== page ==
United States District Court, D. Oregon
AMERICAN HALLMARK INSURANCE COMPANY OF TEXAS, a Texas Corporation, Plaintiff,
JOURNEY BUILT HOMES, LLC, an Oregon limited liability company; and JENNIFER WERNER, an individual, Defendants.
OPINION AND ORDER
MICHAEL J. McSHANE, District Judge.
Plaintiff American Hallmark Insurance Company of Texas ("American Hallmark") moves for summary judgment, arguing it has no duty to indemnify its insured, Journey Built Homes, LLC. ("Journey Built"). Because the policy exclusions at issue do not entirely preclude coverage, American Hallmark's motion for summary judgment, ECF No. 47, is GRANTED in part.
Defendant Jennifer Werner hired Journey Built as a general contractor to perform fairly substantial additions and renovations to Werner's home. Several decisions during construction led to significant damages. The parties are intimately familiar with the facts, and I need not go into too much detail here as to the damage to Werner's home.
The addition consisted of an added guest suite, guest bathroom, front entryway, screened porch, and garage. (Rossmiller Decl. ¶ 2, Ex. 1). Jennifer Werner had construction plans drawn up and gave these plans to Journey Built. Journey Built had no involvement with the original design of the addition. (Roberts Decl. ¶ 2, Ex. 1). Journey Built deviated from Werner's original plans. Journey Built changed the foundation system from the concrete slab called for in the original plans to a post and pier system, and though Journey Built contacted Hill & Dale Engineering to receive approval, he did not receive a reworked construction plan or new engineering calculations for the post and pier foundation. (Rossmiller Decl. ¶ 4, Ex. 2). The redesigned foundation system built by Journey Built proved insufficient to support the residence, causing a depression in the guest suite floor and in the marble tile floor in the guest suit bathroom. (Rossmiller Decl. at ¶ 5, Ex. 4).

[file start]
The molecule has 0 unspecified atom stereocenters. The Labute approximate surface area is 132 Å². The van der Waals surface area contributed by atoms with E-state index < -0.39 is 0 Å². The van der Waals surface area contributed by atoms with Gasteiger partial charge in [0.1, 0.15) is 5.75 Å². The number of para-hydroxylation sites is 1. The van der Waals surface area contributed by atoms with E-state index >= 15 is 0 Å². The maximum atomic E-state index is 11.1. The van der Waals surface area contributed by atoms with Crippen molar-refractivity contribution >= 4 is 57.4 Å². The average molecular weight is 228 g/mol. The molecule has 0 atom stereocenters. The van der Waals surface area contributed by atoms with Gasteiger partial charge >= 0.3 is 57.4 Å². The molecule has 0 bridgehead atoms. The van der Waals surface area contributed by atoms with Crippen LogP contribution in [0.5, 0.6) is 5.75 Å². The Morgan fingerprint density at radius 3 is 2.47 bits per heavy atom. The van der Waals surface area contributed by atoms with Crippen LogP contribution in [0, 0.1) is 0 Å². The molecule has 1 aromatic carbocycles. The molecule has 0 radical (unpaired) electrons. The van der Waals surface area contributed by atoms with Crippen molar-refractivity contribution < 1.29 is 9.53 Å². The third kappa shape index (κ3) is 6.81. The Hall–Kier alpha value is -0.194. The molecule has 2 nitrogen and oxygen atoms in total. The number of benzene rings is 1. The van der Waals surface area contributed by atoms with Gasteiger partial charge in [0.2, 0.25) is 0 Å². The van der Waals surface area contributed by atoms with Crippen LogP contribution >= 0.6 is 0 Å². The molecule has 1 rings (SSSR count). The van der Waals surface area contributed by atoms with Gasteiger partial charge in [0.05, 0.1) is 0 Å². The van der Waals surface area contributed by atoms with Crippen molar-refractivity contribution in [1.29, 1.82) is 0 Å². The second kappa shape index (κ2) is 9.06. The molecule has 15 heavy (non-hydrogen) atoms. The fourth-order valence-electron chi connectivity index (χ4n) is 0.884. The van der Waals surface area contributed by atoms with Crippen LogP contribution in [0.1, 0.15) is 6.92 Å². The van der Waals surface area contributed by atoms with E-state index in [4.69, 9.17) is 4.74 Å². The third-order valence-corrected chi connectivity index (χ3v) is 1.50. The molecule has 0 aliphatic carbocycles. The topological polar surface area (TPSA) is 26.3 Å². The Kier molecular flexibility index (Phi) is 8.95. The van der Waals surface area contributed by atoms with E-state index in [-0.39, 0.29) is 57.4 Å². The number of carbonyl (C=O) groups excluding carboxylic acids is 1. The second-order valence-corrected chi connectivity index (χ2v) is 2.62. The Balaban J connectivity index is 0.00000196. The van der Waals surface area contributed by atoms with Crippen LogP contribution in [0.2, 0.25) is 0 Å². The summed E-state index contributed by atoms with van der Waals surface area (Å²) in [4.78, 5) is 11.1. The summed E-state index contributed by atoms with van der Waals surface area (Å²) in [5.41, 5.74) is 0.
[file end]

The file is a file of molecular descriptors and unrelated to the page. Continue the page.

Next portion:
Journey Built also installed trusses to support the roof in the guest suite and garage. During construction, Journey Built discovered a wellhead near the residence and had to alter the location of the addition's outer wall to avoid it; therefore, Journey Built requested that the trusses be redesigned and reengineered. (First Journey Built Dep. At 47:11049:13). The altered truss design caused the trusses to bear unequal loads, and in combination with the inadequate foundation, caused cosmetic cracks to appear in the ceiling of the addition. (Rossmiller Decl. ¶ 6, Ex. 5). In altering the location of the outer wall, Journey Built also requested that Hill & Dale reengineer the support for the entryway. Rossmiller Decl. ¶ 7, Ex. 6). After Hill and Dale did so, Journey Built installed a girder truss in place of the beam called for in the original plan for the addition. The engineering of the substituted girder truss was not properly done, causing the truss to separate from the wall and crack, damaging the finishes below the front entry hallway. (Rossmiller Decl. ¶ 5, Ex. 4).